Now some fresh pickings from the Political Grapevine:

Under Fire

Republican Dede Scozzafava is set to learn her fate after dropping out of the special election for New York's 23rd congressional seat and endorsing the Democratic challenger. The Politico reports the GOP could strip Scozzafava of her State Assembly leadership position.

The state minority leader says: "Fundamentally my members are very disappointed with her endorsement of Bill Owens and aiding him in helping achieve the Nancy Pelosi health care plan in Washington."

But those close to Scozzafava say she endured intense pressure from national political forces, including the White House. Ed Cox, New York Republican Party chairman, says: "She was sobbing over the phone."

Scozzafava isn't backing down however. She tells the Philadelphia Inquirer: "I know who I am... I voted with my Republican leader 95 percent of the time... I think that's a pretty good percentage."

Critics Corner

A 23-year-old Iranian college student has become an unexpected hero after openly criticizing the country's chief cleric to his face.

Ayatollah Ali Khamenei allowed Mahmoud Vahidnia to question him for 20 minutes at a university forum late last month: "I don't know why in this country it's not allowed to make any kind of criticism of you." But Khamenei countered: "We welcome criticism. We never said not to criticize us... there's plenty of criticism that I receive."

In fact, Iran's leadership is pointing to the exchange as an example of its tolerance. But many Iranians initially thought the event was staged. One young woman said: "I thought it was a hoax, to show us that we have freedom here. But now it looks like it was real." The woman did not want to be identified however, fearing repercussions.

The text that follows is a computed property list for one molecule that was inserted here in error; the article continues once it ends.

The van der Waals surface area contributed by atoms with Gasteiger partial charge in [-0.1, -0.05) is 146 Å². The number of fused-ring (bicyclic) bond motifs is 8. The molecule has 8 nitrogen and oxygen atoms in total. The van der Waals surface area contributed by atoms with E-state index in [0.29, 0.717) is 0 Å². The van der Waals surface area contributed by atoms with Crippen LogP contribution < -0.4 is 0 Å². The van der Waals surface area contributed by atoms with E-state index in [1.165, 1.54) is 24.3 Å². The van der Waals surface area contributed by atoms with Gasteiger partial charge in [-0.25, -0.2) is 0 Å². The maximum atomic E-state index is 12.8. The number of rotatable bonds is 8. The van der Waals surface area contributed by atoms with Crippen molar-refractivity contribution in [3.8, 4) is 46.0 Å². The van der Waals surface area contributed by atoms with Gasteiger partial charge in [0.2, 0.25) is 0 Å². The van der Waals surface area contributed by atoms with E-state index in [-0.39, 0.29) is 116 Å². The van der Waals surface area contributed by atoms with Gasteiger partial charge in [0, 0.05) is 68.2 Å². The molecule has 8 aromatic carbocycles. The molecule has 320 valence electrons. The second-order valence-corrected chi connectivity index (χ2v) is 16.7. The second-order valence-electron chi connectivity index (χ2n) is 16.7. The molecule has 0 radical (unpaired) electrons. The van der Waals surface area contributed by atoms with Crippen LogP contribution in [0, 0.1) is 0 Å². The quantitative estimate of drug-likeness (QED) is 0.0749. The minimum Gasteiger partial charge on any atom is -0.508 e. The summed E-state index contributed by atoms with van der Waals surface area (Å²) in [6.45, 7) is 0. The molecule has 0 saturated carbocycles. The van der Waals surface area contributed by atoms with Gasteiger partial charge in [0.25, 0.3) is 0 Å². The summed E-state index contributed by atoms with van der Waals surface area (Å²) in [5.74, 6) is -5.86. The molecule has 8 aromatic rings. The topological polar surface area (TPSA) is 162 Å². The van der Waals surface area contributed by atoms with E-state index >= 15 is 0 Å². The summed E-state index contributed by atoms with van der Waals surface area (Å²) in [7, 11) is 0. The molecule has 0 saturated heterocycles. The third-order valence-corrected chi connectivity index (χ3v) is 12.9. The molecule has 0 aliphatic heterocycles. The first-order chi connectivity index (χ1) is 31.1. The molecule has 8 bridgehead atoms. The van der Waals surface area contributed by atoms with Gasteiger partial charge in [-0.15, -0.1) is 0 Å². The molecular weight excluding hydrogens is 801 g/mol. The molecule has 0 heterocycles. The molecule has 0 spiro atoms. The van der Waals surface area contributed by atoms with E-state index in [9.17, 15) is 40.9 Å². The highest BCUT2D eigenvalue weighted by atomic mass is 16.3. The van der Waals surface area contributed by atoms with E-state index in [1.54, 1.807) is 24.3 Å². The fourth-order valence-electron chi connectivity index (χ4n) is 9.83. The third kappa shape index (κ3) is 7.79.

Since the presidential election in June, more than 4.000 people critical of Iran have been arrested there; nearly 400 people remain in detention.

Check the Facts

In remarks delivered Thursday to tribal leaders in Washington, President Obama deviated from the teleprompter to say hello to Dr. Joe Medicine Crow, the only surviving Great Plains Indian war chief: "I want to give a shout out to that Congressional Medal of Honor winner."

Problem is, Dr. Crow is not a Medal of Honor recipient. That honor is awarded to military members that display valor in combat. Dr. Crow was awarded the Medal of Freedom, which is the country's highest civillian honor.

The president personally awarded Dr. Crow the medal in August.

Fox News Channel's Megan Dumpe Kenworthy contributed to this report.